FMG signs landmark deal to create Australia’s first Aboriginal owned and operated iron ore mine
Fortescue Metals Group is trying something new. The iron ore miner announced earlier this week it had struck a deal with Australian Aboriginal Mining Corporation Pty Ltd (AAMC) to create the country’s first Aboriginal owned and operated iron ore mine.
“Today’s agreement underlines very clearly Fortescue’s commitment to provide meaningful opportunities for Aboriginal business development. The company is focused on building up Aboriginal communities through full economic participation rather than passive welfare,” said Fortescue CEO Nev Power.
The five-year “Iron Ore Sale and Purchase Agreement” will allow AAMC to transport upwards of two million tons of iron ore annually from its Pilbara mining operations through Fortescue’s port or rail facilities. The deal gives FMG the option to either purchase iron ore directly from AAMC or act as an agent on behalf of the company to sell it.
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AAMC chairman, Daniel Tucker, described the deal as, "an important step for the continued advancement of Aboriginal peoples in the Pilbara that will see them sharing in the wealth that is generated on their traditional lands."
According to Tucker, the mine development for AMMC hinges on the price of iron ore and the company would develop projects, “as soon as the prevailing commercial environment is supportive.” Iron ore is currently hovering around $55 a ton.
"If they can't get it going at that price, obviously they have quite a few costs to get over," said resource analyst Treadgold.
"They probably need a US dollar price in the $70 to $80 range, to arrange the funding to develop the mine.
"So there are hurdles to clear, they need capital to develop the mine.
"It looks like FMG will be providing a lot of the essential services, so it is a deal that can happen but it has a way to go."
Treadgold added, "It is a socially important announcement, not a financially important announcement.
With a workforce comprised of 13 percent Aboriginal, with another 1000 Aboriginal people working for the company as a contractor, Fortescue Metals Group is actively involved in incorporating Aboriginal people into mining. The company also recently launched a new program called "Trade Up" to further increase the number of qualified Aboriginal people in its workforce.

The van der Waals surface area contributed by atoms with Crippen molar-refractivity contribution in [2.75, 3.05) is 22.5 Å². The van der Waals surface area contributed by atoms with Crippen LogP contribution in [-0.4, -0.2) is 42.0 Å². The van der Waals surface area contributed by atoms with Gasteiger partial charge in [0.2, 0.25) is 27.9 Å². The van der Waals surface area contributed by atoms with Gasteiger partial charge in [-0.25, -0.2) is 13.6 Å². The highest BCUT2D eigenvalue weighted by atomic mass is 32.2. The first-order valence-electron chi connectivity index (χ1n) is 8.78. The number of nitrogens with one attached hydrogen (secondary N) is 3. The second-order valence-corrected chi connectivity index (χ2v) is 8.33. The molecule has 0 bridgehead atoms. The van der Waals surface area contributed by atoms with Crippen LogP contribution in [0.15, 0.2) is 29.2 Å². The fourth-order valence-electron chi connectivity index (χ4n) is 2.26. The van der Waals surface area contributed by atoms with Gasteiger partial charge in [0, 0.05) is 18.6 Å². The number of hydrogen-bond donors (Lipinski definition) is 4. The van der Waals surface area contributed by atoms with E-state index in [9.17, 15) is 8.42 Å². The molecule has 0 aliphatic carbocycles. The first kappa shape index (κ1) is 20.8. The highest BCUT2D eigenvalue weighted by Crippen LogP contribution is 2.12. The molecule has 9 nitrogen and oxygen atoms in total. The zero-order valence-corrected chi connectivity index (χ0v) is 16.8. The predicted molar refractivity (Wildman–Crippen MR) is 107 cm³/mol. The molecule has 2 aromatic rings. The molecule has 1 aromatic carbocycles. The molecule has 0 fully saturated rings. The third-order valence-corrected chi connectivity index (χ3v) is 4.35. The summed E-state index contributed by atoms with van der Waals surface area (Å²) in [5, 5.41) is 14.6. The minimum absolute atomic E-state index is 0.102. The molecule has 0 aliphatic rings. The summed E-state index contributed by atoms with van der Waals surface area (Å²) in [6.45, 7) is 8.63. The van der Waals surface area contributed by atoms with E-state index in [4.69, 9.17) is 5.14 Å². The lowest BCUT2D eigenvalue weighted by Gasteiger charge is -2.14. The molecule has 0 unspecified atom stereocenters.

Vale invests $150mn to extend life of Manitoba operations
Vale has announced a $150mn CAD investment to extend current mining activities in Thompson, Manitoba by 10 years while aggressive exploration drilling of known orebodies holds the promise of mining well past 2040.
Global energy transition is boosting the market for nickel
The Thompson Mine Expansion is a two-phase project. The announcement represents Phase 1 and includes critical infrastructure such as new ventilation raises and fans, increased backfill capacity and additional power distribution. The changes are forecast to improve current production by 30%.
“This is the largest single investment we have made in our Thompson operations in the past two decades,” said Mark Travers, Executive Vice-President for Base Metals with Vale. “It is significant news for our employees, for the Thompson community and for the Province of Manitoba.
“The global movement to electric vehicles, renewable energies and carbon reduction has shone a welcome spotlight on nickel – positioning the metal we mine as a key contributor to a greener future and boosting world demand. We are proud that Thompson can be part of that future and part of the low carbon solution.”
Vale continues drilling program at Manitoba
Coupled with today’s announcement, Vale is continuing an extensive drilling program to further define known orebodies and search for new mineralization.
“This $150mn investment is just one part of our ambitious Thompson turnaround story. It is an indicator of our confidence in a long future for the Thompson operations,” added Dino Otranto, Chief Operating Officer for Vale’s North Atlantic Base Metals operations.
“Active collaboration between our design team, technical services, USW Local 6166, and our entire Thompson workforce has delivered a safe, efficient and fit-for-purpose plan that will enable us to extract the Thompson nickel resources for many years to come.”
The Thompson orebody was first discovered in 1956 by Vale (then known as Inco) following the adoption of new exploration technology and the largest exploration program to-date in the company’s history. Mining of the Thompson orebody began in 1961.
“We see the lighting of a path forward to a sustainable and prosperous future for Vale Base Metals in Manitoba,” said Gary Annett, General Manager of Vale’s Manitoba Operations.